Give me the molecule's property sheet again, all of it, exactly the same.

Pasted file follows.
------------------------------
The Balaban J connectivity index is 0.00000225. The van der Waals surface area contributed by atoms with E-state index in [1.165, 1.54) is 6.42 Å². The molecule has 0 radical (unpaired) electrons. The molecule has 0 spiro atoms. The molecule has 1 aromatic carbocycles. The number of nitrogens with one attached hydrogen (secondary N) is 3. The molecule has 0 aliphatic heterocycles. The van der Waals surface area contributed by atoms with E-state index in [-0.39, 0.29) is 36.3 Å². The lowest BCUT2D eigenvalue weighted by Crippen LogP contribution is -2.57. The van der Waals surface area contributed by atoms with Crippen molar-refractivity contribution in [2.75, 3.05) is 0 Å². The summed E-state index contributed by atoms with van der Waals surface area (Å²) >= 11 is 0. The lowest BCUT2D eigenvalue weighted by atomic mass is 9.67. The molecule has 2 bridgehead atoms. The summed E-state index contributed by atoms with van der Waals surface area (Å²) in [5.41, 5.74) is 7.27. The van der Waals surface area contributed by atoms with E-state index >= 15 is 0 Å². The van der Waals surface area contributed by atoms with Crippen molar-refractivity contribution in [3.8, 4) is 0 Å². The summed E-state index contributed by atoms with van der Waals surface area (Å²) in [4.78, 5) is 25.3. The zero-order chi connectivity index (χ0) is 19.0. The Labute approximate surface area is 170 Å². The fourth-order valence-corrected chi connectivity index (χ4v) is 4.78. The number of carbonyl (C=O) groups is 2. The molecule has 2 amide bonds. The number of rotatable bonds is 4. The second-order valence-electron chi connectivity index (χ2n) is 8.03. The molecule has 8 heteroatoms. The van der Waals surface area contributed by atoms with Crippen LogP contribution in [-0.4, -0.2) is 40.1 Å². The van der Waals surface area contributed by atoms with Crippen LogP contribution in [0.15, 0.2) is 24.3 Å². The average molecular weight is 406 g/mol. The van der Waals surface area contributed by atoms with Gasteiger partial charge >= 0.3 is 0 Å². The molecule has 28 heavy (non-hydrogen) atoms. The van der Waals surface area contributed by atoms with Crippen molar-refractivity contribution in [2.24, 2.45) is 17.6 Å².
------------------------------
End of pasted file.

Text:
The Balaban J connectivity index is 0.00000225. The van der Waals surface area contributed by atoms with E-state index in [1.165, 1.54) is 6.42 Å². The molecule has 0 radical (unpaired) electrons. The molecule has 0 spiro atoms. The molecule has 1 aromatic carbocycles. The number of nitrogens with one attached hydrogen (secondary N) is 3. The molecule has 0 aliphatic heterocycles. The van der Waals surface area contributed by atoms with E-state index in [-0.39, 0.29) is 36.3 Å². The lowest BCUT2D eigenvalue weighted by Crippen LogP contribution is -2.57. The van der Waals surface area contributed by atoms with Crippen molar-refractivity contribution in [2.75, 3.05) is 0 Å². The summed E-state index contributed by atoms with van der Waals surface area (Å²) >= 11 is 0. The lowest BCUT2D eigenvalue weighted by atomic mass is 9.67. The molecule has 2 bridgehead atoms. The summed E-state index contributed by atoms with van der Waals surface area (Å²) in [5.41, 5.74) is 7.27. The van der Waals surface area contributed by atoms with E-state index >= 15 is 0 Å². The van der Waals surface area contributed by atoms with Crippen molar-refractivity contribution in [3.8, 4) is 0 Å². The summed E-state index contributed by atoms with van der Waals surface area (Å²) in [4.78, 5) is 25.3. The zero-order chi connectivity index (χ0) is 19.0. The Labute approximate surface area is 170 Å². The fourth-order valence-corrected chi connectivity index (χ4v) is 4.78. The number of carbonyl (C=O) groups is 2. The molecule has 2 amide bonds. The number of rotatable bonds is 4. The second-order valence-electron chi connectivity index (χ2n) is 8.03. The molecule has 8 heteroatoms. The van der Waals surface area contributed by atoms with Crippen LogP contribution in [-0.4, -0.2) is 40.1 Å². The van der Waals surface area contributed by atoms with Crippen LogP contribution in [0.15, 0.2) is 24.3 Å². The average molecular weight is 406 g/mol. The van der Waals surface area contributed by atoms with Gasteiger partial charge >= 0.3 is 0 Å². The molecule has 28 heavy (non-hydrogen) atoms. The van der Waals surface area contributed by atoms with Crippen molar-refractivity contribution in [2.24, 2.45) is 17.6 Å².